The building industry as a whole is notoriously conservative and can be resistant to change. In addition, effectively integrating solar PV systems in high-density urban areas can be problematic. High rise buildings, such as flats and apartments, tend to be packed tightly together and offer little in the way of surface space on the roof, and limited sun exposure to the facades as a result of close proximity to each other, and surrounding buildings.
In the long term, effective use and integration of solar PV on a wider scale will hinge on the development of public policies designed to ensure the adoption of solar power on a vast scale. This, as much as technological developments, are a necessity moving forward.
The benefits of building integrated photovoltaic
Solar PV integrated into the building's envelope has a great deal more potential, and far wider application prospects, than rooftop solar power can offer alone. With the government setting some ambitious targets for renewable energy sources (175GW by 2022, comprised of 100GW in solar power, as well as 60GW in wind power, 10GW in biomass, and 5GW in small hydro).
The limitations of rooftop installations can be compensated for by combining them with BIPV solar power technologies. The great benefit of incorporating the solar panelling into the building envelope is that they can be placed in several different areas of the building - the most common being the place of windows or roofing tiles.
As a result, BIPV has the potential to integrate solar power seamlessly in the envelope of any building. Despite the resistance to change in the building industry, the potential of BIPV is very appealing for builders, architects, investors, home owners and more.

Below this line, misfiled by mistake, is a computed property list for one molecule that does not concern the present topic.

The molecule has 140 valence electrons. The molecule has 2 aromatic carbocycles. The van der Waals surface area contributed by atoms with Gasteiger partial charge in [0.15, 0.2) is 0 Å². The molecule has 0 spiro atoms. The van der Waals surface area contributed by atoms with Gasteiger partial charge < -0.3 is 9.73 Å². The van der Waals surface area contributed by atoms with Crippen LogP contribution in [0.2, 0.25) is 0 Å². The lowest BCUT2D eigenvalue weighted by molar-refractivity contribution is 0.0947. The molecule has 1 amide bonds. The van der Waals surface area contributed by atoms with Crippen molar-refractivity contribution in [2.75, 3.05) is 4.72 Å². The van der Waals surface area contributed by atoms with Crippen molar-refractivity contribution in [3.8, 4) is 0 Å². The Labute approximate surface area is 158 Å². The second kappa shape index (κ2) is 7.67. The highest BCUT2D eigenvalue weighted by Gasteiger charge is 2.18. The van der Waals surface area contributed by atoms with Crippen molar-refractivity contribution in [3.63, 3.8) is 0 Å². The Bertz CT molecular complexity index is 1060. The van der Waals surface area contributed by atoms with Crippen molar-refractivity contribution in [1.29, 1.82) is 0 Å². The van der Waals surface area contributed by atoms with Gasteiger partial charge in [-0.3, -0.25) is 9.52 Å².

So, has the sun set on building envelope mounted PV?
With the growing need for renewable energy sources and cost-cutting measures, it seems very likely that government buildings will soon be constructed with BIPV as standard. Given their ambitious targets where renewable energy, and solar power, in particular, are concerned, this would make it possible for them to comfortably achieve their established goals.
While challenges exist in the execution of BIPV, due to the fact modules don't contain as much semiconducting material as traditional PV style modules, these are surmountable issues. The problems we face regarding dwindling natural resources and sufficient space for alternative energy generation are far more complicated to overcome. BIPV provides a relatively simple and very effective solution to the latter problem.
In addition to this, BIPV has an interesting multiplying effect when contoured against flat roofs, facades, pitched roofs, and glazing. As all of these are common elements in all buildings and there is an increasing issue surrounding the amount of roof space and land available for PV systems that are roof or ground mounted, it seems highly likely that BIPV will soon emerge as the undisputed master of the energy industry.